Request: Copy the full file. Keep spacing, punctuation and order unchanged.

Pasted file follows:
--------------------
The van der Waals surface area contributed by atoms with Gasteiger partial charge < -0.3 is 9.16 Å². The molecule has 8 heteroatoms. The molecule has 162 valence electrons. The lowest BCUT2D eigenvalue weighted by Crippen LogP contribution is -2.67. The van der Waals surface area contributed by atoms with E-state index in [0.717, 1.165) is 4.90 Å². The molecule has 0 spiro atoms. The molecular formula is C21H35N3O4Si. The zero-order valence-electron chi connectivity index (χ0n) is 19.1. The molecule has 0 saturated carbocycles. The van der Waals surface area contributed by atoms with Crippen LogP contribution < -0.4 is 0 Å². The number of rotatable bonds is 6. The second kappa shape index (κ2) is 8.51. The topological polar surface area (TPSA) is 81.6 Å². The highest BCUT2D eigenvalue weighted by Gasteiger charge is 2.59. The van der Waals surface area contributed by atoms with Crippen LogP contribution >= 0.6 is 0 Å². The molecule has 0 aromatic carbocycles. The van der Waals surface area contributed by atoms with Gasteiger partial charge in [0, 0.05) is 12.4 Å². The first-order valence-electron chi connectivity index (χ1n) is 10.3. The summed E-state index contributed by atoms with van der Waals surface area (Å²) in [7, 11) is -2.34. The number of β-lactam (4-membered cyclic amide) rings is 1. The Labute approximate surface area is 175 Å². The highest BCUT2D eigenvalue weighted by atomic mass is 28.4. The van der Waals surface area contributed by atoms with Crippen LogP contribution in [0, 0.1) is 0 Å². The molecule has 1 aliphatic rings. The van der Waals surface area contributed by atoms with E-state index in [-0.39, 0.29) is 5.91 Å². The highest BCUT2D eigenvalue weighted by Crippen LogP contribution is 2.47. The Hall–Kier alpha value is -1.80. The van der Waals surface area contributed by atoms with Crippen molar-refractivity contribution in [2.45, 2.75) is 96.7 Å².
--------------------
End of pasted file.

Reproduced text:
The van der Waals surface area contributed by atoms with Gasteiger partial charge < -0.3 is 9.16 Å². The molecule has 8 heteroatoms. The molecule has 162 valence electrons. The lowest BCUT2D eigenvalue weighted by Crippen LogP contribution is -2.67. The van der Waals surface area contributed by atoms with E-state index in [0.717, 1.165) is 4.90 Å². The molecule has 0 spiro atoms. The molecular formula is C21H35N3O4Si. The zero-order valence-electron chi connectivity index (χ0n) is 19.1. The molecule has 0 saturated carbocycles. The van der Waals surface area contributed by atoms with Crippen LogP contribution < -0.4 is 0 Å². The number of rotatable bonds is 6. The second kappa shape index (κ2) is 8.51. The topological polar surface area (TPSA) is 81.6 Å². The highest BCUT2D eigenvalue weighted by Gasteiger charge is 2.59. The van der Waals surface area contributed by atoms with Crippen LogP contribution >= 0.6 is 0 Å². The molecule has 0 aromatic carbocycles. The van der Waals surface area contributed by atoms with Gasteiger partial charge in [0, 0.05) is 12.4 Å². The first-order valence-electron chi connectivity index (χ1n) is 10.3. The summed E-state index contributed by atoms with van der Waals surface area (Å²) in [7, 11) is -2.34. The number of β-lactam (4-membered cyclic amide) rings is 1. The Labute approximate surface area is 175 Å². The highest BCUT2D eigenvalue weighted by atomic mass is 28.4. The van der Waals surface area contributed by atoms with Crippen LogP contribution in [0, 0.1) is 0 Å². The molecule has 1 aliphatic rings. The van der Waals surface area contributed by atoms with E-state index in [-0.39, 0.29) is 5.91 Å². The highest BCUT2D eigenvalue weighted by Crippen LogP contribution is 2.47. The Hall–Kier alpha value is -1.80. The van der Waals surface area contributed by atoms with Crippen molar-refractivity contribution in [2.45, 2.75) is 96.7 Å².